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Appalachian Veterans Arts and Humanities Collective to present reading of writing by Vietnam veterans on April 19

By University Communications

BOONE, N.C.—The Appalachian Veterans Arts and Humanities Collective will present “Brothers Like These,” a staged reading of writing by veterans of the Vietnam War, on April 19 at Appalachian State University.

View larger imageThis photo, titled “Coming into Country,” is of American soldiers in Vietnam. Photo courtesy of Troy “Butch” Gudger, one of the Brothers.View larger imageMembers of the “Brothers Like These​” cast pose at the reading’s premiere last August in Asheville. Photo courtesy of the “Brothers” ensemble

The presentation, which is free and open to the public, will take place at 7:30 p.m. in Room 420 (Parkway Ballroom) of the Plemmons Student Union on the university campus. A reception will follow.

“Brothers Like These” consists of stories and poems that have been collected in a book of the same name; essentially, the book is the script for the reading on April 19. “Brothers” the book (St. Andrews University Press) will go on sale for the first time on April 19, both in Appalachian’s University Bookstore and during the reception following the reading.

Vietnam combat veterans worked on the project in Classroom B, which is in the basement of the Charles George VA Medical Center in Asheville, gathering there to write every Wednesday for nearly two years beginning in 2014. The sessions were directed by Joseph Bathanti, a professor of creative writing in Appalachian’s Department of English, and Dr. Bruce Kelly, a primary care physician at the VA.

“Those sessions yielded extraordinary writing. Though ‘Brothers Like These,’ the staged reading as well as the forthcoming book, is a kind of culmination of what went on in Classroom B, it is decidedly not the end of the work that the men engaged in, week in and out,” Bathanti said.

The writing program at Charles George is one of several similar efforts around the country for veterans. It began to take shape after Bathanti and Kelly began corresponding and concluded that a writing program led by a writer-in-residence at Charles George would be a good way for wounded veterans in Kelly’s care to address their struggles.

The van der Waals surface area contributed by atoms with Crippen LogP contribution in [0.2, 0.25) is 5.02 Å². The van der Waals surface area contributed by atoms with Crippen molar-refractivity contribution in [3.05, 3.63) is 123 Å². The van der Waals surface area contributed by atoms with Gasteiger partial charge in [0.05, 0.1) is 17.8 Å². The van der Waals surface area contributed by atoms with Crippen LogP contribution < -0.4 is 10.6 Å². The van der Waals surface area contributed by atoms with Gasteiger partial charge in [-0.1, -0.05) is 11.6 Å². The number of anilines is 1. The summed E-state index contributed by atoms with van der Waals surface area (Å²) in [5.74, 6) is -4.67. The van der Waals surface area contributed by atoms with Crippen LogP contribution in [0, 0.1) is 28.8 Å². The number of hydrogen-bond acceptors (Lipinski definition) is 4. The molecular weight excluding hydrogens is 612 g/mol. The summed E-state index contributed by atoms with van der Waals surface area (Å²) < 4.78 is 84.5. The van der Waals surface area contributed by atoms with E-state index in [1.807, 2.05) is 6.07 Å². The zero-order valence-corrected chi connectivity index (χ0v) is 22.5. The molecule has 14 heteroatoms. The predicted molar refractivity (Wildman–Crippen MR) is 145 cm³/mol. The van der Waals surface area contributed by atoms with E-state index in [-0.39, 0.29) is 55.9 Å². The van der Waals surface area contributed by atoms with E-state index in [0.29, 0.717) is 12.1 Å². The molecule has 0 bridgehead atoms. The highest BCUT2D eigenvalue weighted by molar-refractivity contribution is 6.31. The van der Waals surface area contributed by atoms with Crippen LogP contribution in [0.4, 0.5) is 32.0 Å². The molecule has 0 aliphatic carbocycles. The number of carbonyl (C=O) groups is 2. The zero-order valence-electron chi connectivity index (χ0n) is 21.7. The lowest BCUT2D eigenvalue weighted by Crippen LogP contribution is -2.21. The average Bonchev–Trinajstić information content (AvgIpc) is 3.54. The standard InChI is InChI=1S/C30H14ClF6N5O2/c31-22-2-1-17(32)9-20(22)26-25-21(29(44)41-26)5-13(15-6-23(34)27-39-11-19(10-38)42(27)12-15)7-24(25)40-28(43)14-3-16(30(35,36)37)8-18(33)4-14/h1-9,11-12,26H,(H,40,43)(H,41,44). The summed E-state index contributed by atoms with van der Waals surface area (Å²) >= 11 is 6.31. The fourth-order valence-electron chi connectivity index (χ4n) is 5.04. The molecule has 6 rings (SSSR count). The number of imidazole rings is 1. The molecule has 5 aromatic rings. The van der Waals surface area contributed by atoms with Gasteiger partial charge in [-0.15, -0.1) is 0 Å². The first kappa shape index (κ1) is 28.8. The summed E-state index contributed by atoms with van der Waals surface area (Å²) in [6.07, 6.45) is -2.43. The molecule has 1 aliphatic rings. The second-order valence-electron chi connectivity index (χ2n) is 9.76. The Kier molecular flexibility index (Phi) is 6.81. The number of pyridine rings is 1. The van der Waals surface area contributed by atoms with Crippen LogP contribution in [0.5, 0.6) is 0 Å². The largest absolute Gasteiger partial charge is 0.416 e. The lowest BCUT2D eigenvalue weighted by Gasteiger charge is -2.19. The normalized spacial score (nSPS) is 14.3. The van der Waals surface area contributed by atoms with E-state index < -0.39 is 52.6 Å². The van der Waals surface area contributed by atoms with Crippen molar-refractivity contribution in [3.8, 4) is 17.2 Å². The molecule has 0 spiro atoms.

The writing program that spawned “Brothers” has been quite a success, according to written testimonials of those who have participated in it. It continues at Charles George, and Bathanti said that “much more” work will come from it. One of Bathanti’s principal interests over the last several years has been helping veterans and their families tell their stories. Bathanti helped arrange for the publication of “Brothers” the book.

Bathanti described “Brothers” the book as “an enduring testimony to their shared sacred sense of community, love and brotherhood. These are stories and poems, large and small, funny and heartbreaking, that only these men can relate in their own inimitable styles – stories and poems not just invaluable to succeeding generations of soldiers, but to every citizen of our country, and beyond.”

Bruce Weigl, a Vietnam veteran and finalist for the 2013 Pulitzer Prize in Poetry, served as Appalachian’s Rachel Rivers-Coffey Distinguished Professor of Creative Writing for the first eight weeks of the Fall 2016 semester. He also praised “Brothers.”

“What a remarkable collection of souls are represented in this collection, and not just the souls of these brave men who fought a jungle war no one wanted to remember and then somehow made their way to poetry,” he said. “It is the lyric beauty of these stories and poems that engages us as readers, but it is the depth of the experience that most singularly distinguishes this work, for which I am grateful.”

As for the reading, “Brothers Like These” was presented for the first time this past August at the Asheville Community Theater. The Appalachian Veterans Arts and Humanities Collective is honored to host the second “Brothers” presentation, Bathanti said. To learn more about the performance and the collective, see

“Brothers Like These” is being sponsored by several entities at Appalachian, including the Office of Academic Affairs; the Office of Equity, Diversity and Compliance; the Military Affairs Committee; and the Student Veterans Association.

About the Appalachian Veterans Arts and Humanities Collective

The Appalachian Veterans Arts and Humanities Collective is a working group of Appalachian State University employees and students dedicated to providing ongoing, sustainable, hands-on arts and humanities programs and workshops to campus veterans as well as veterans and their families in the areas surrounding Watauga County and beyond. The collective partners with other veterans constituencies and departments across Appalachian’s campus to foster a consortium of thought, activity and scholarship to benefit in transformative ways our student veterans, our entire campus community and the citizens of the greater community.

About Appalachian State University

Appalachian State University, in North Carolina’s Blue Ridge Mountains, prepares students to lead purposeful lives as global citizens who understand and engage their responsibilities in creating a sustainable future for all. The transformational Appalachian experience promotes a spirit of inclusion that brings people together in inspiring ways to acquire and create knowledge, to grow holistically, to act with passion and determination, and embrace diversity and difference. As one of 17 campuses in the University of North Carolina system, Appalachian enrolls about 18,000 students, has a low student-to-faculty ratio and offers more than 150 undergraduate and graduate majors.